Just yesterday I talked to someone who said, “I am so tired; I am sick of it. But I haven’t done anything.”
They are in a new place and their spouse is recovering from a life-threatening illness. And there is still so much to be done. They were homeless for 4 months moving from one temporary set up to another. They looked at multiple places, had promised housing fall through, filled out reams of paperwork, and dealt with so many phone and in person interviews with agencies. In between there was constant packing and unpacking. Partially precipitated by all this stress was a medical emergency, in-patient and outpatient medical care, a bout of depression caused by a medication change, and navigating day to day needs in unfamiliar settings.
Once settled into their new place, with a lot of uncertainty still in the air due to job and income insecurity, ongoing medical needs and learning a new location, they felt exhausted. They felt like nothing had been done because they still had so far to go.
“… it is essential to honor the journey that leaves no trace behind.”
Now that housing is secure, they need to work on jobs and income, learning a new location, and taking care of all that had been put on hold while they were in transition. I reminded them of all they had done in the past few months. The response was, “Well, yeah, but a lot of it didn’t work. This time we filled out an application, met a good social worker and got this house.” I pointed out that they are exhausted because they have been walking on shifting sands.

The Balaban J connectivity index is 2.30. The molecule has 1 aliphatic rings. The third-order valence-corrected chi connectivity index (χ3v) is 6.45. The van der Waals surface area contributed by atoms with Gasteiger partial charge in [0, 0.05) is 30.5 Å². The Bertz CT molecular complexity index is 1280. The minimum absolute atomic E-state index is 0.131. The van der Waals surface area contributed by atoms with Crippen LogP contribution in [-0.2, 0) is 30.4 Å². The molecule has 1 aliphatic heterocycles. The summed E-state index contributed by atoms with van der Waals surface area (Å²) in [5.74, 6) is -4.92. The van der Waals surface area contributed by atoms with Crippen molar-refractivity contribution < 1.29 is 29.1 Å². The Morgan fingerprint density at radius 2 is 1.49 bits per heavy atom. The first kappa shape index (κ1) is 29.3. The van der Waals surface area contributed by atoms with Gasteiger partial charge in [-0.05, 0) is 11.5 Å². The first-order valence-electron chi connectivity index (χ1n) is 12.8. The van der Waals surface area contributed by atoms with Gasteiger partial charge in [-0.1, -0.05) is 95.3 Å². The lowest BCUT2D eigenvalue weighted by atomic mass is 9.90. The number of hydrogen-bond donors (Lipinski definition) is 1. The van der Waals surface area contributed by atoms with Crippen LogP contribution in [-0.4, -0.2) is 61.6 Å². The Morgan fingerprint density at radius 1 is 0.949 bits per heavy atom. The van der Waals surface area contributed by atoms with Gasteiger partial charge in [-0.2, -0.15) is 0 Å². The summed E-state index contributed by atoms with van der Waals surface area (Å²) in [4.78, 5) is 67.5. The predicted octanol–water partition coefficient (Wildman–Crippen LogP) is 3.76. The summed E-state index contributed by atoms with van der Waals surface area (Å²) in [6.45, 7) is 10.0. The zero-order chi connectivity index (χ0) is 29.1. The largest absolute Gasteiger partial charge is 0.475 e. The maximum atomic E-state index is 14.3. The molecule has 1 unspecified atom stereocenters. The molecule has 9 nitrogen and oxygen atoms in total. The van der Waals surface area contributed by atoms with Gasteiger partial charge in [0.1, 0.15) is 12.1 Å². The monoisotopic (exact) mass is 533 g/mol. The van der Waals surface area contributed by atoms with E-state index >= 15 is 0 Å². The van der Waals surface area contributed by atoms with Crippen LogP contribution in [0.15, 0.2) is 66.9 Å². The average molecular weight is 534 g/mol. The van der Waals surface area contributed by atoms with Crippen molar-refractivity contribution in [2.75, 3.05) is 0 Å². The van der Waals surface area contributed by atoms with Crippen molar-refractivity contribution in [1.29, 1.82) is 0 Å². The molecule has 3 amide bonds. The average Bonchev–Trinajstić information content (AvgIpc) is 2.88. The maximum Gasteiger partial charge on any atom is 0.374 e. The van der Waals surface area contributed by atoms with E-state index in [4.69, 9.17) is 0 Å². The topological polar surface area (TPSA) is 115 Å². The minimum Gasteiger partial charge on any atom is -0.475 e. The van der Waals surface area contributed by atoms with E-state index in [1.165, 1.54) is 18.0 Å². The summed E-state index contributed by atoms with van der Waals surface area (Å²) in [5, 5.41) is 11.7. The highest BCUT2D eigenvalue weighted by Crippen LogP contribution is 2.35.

Walking on shifting sands:
Taking a walk on the beach is pleasant until you really need to get somewhere. As you walk, the sand moves under your feet. Each step is work. If you move to where the sand is packed harder, you can make some progress until the sand slides out from under you. If it isn’t too bad, you bobble and regain your balance. You may suddenly find yourself down on one knee. Occasionally, the little ridge you are walking on goes out all together and you end up sprawled out with your possessions in the sand. It is exhausting.
Once you get to the place you need to be, you look back at the journey you have made. The wind and the water have erased your steps. The sea gulls wheel freely above the trackless sand. It is hard to remember all you went through; it is harder still to share it with someone else. The worry that every step may not go as planned. The energy spent looking at the ground planning out the next step, hoping you have read the sand correctly. In times like these, it is essential to honor the journey that leaves no trace behind.
How are you feeling about that journey? The fatigue is real. It was really hard. You may have anger that the journey was so much effort even though it was not personal. The sand was just being sand; it is like that. Yet, your feelings are real. Let yourself feel angry, frustrated, sad, annoyed that you had to work that hard to get to where you are.
Celebrate the progress you made. You have gained core strength, improved balance, and a wisdom about the path that you did not have before. You did a hard thing, and your progress is real.
Rest. Enjoy the view from your new vantage point. I went to visit the couple with the new home. They had clearly put in care and attention to arrange furniture, decorate, and hang family pictures. One look at the calendar on the wall showed how much work was still to be done to deal with medical and financial needs. There is work to be done. Instead of having a temporary roof over their head, they can work from home.
Where are you on your walk? What have you gained in strength or stability? Know that others have walked this path. You are not the first person to be sprawled in the sand with your possessions strewn about you. It is hard and painful. But you are not alone.